Thursday, June 16, 2011

Some thoughts on disillusionment

Last night, I had a visit from a fellow blogger, Hermit Thrush. She just finished her 2nd year of veterinary school at Cornell, and naturally, we fell to discussing what she would do when she graduated. Our discussion got me to thinking long and hard about why so many veterinarians I know are unhappy in their jobs - nay, in the career of veterinary medicine itself. After talking about it with her, I came up with some reasons so many young vets are rapidly disillusioned (and better clarified some of the reasons I was so burnt out recently).

First, we are taught excellent medicine in veterinary school. We learn chemotherapy, MRI and CT scan, how to do biopsies correctly, how to submit histopathology, and every other advanced diagnostic technique that exists. What we don't learn? How to unblock a cat. How to deal with a flea toxicity patient. How to approach stabilization and surgery on a GDV. How to treat a simple cat bite abscess or laceration. How to triage ER patients in a busy ER. How to manage client communications. How to discuss money and how to handle patients with very limited (or no) funds. There is a huge, huge disconnect between academia and the real world.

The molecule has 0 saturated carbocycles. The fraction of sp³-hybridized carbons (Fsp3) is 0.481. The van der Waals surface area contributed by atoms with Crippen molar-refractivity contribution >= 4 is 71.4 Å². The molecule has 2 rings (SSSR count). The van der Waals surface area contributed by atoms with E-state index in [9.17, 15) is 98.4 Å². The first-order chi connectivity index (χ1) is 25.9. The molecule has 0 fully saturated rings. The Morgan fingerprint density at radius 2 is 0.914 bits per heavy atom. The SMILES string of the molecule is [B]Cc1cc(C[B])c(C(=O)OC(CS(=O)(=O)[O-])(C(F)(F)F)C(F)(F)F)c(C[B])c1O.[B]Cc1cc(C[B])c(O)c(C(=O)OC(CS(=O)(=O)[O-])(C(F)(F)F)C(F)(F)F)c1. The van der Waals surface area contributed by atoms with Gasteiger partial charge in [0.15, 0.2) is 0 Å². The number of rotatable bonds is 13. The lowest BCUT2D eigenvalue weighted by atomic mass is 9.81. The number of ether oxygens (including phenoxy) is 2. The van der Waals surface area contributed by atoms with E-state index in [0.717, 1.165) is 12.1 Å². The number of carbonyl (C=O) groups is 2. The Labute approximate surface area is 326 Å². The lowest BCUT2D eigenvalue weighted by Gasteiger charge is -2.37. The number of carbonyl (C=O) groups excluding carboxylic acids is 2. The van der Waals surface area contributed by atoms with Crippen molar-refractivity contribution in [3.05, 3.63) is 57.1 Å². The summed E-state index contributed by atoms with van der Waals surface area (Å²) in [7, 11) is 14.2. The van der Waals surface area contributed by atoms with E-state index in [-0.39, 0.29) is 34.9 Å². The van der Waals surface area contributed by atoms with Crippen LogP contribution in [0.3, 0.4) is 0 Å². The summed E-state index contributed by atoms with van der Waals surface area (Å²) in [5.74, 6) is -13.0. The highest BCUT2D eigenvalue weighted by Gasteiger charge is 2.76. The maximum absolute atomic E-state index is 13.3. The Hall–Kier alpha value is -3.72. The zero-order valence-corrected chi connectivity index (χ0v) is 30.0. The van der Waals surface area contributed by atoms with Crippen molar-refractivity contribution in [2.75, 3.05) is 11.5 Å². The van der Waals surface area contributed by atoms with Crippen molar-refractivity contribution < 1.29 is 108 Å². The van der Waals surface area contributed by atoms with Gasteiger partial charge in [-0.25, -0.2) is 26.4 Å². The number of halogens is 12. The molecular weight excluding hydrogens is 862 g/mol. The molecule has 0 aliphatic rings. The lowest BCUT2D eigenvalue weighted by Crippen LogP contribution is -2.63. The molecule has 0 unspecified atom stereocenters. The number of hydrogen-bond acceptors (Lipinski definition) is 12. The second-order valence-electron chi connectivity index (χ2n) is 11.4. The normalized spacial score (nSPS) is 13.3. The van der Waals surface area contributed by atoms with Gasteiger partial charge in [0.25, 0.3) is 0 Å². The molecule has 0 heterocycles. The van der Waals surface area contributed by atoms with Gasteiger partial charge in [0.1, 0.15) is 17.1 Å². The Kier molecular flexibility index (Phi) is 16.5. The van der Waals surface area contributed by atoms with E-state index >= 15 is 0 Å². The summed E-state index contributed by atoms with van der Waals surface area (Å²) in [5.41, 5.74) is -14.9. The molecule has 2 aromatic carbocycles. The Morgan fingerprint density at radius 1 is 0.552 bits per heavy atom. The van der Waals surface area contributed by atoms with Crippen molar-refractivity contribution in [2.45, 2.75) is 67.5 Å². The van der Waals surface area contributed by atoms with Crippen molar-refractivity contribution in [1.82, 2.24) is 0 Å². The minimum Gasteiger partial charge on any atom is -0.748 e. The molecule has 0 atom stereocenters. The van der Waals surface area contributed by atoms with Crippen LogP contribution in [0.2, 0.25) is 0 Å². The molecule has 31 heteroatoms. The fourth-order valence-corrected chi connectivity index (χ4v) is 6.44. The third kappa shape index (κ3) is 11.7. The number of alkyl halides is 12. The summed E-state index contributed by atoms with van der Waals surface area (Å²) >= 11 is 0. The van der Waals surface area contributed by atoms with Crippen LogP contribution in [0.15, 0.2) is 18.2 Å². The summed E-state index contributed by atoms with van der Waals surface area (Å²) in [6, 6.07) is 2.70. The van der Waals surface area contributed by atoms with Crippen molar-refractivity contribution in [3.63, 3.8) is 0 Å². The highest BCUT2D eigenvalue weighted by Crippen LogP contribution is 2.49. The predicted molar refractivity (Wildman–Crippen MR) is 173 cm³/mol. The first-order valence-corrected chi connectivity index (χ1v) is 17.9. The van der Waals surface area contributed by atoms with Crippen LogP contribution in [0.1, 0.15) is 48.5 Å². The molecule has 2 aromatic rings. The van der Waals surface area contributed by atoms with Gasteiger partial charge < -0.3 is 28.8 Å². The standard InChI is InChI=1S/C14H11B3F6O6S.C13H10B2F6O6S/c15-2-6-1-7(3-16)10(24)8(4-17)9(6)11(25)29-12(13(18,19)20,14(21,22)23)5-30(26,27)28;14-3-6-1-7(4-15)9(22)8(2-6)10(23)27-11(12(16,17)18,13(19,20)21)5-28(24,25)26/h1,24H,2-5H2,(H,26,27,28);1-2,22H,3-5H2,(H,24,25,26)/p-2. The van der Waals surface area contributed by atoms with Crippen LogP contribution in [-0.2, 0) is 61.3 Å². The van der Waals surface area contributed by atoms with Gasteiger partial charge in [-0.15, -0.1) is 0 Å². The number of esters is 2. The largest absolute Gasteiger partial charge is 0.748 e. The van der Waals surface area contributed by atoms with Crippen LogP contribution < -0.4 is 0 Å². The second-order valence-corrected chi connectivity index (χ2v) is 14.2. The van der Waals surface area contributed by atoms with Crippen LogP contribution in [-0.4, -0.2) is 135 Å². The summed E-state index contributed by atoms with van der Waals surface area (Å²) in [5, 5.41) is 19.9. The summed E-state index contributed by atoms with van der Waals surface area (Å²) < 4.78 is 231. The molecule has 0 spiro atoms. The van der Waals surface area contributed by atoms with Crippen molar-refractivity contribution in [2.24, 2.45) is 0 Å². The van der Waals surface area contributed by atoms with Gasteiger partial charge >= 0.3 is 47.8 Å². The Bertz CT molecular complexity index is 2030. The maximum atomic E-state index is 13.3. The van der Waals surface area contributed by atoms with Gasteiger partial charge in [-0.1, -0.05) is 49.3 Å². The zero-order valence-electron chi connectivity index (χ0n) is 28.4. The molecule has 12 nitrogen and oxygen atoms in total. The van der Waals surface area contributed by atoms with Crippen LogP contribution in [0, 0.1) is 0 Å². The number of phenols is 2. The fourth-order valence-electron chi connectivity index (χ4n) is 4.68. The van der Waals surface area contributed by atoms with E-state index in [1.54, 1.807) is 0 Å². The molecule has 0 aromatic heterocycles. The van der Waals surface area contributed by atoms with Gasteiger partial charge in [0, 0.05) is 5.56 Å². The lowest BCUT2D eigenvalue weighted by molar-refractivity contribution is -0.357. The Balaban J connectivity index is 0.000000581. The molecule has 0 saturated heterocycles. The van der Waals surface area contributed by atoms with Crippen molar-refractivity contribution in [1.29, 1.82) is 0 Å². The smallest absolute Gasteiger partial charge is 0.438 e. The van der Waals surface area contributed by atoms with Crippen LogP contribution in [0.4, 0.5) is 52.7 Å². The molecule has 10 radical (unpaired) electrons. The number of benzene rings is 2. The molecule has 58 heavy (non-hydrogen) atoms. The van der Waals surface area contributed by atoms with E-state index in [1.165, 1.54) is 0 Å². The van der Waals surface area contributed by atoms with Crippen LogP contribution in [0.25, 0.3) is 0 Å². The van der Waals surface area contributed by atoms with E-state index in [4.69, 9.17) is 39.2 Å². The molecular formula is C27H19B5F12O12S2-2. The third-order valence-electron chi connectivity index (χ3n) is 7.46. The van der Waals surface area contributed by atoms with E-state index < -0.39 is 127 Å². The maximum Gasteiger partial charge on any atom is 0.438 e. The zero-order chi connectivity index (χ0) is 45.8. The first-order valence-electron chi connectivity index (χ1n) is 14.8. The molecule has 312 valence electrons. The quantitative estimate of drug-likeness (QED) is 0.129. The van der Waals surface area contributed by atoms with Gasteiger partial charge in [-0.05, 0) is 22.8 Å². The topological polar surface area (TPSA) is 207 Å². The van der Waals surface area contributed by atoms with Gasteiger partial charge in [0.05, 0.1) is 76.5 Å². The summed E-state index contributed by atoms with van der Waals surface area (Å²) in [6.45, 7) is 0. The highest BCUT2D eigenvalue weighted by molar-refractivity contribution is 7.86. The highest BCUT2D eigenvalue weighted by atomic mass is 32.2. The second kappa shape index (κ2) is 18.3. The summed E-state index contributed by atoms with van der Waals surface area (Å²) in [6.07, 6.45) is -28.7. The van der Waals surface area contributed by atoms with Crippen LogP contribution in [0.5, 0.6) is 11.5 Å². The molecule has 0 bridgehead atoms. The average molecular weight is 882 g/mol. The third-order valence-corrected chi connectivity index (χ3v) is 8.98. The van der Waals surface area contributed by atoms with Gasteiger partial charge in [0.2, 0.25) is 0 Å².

We are taught black and white: for instance, NO STEROIDS for ANYTHING EVER without a clear diagnosis. Every suspected foreign body MUST have 3 view abdominal xrays. Well, what do you do when the owners won't LET you do any work-up? When they have $200 and an ill pet? Are steroids and/or antibiotics "wrong" then? Does every patient with a possible foreign body require 3 view abdominal xrays (at 2x the cost of just one xray)?

Much of the initial disillusionment comes from the initial realization that vet school is nothing like the real world. It has taken me the better part of the last 3 years to come out of the Ivory Tower mentality. To realize that there are multiple ways to do something, multiple right answers, and rarely wrong ones (although there ARE wrong ones). It was a shock and has lead to some of my greatest disappointments and unhappinesses. When people come to the vet school, they are there to spend a great deal of money, at whatever outcome. Not so in general practice and general emergency. Often, owners just want a pill to fix their pet. Sometimes I can provide it, sometimes not. But learning to accept the REAL world for what it is and not try to force it to conform to my ideas of perfect medicine has been an important step forward in my personal happiness.

I've also had to come to the realization that general practitioners have it hard, too. They work very long hours, are often astonishingly busy, and it can be very, very difficult for them to manage a complicated case like a DKA or IMHA. Learning not to judge the general practitioners so harshly, but instead being grateful that the patient is able to transfer for further care, has helped enormously. I used to get very angry at some of the stuff I saw done, but then realized these GPs are dealing with the real world too, trying to be realistic and do what they can for their clients. Does that mean there isn't true negligence or malpractice? No, but it means that I don't need to look so hard at the wrong things -but focus on the right things that were done and what I can do to improve the patient's care.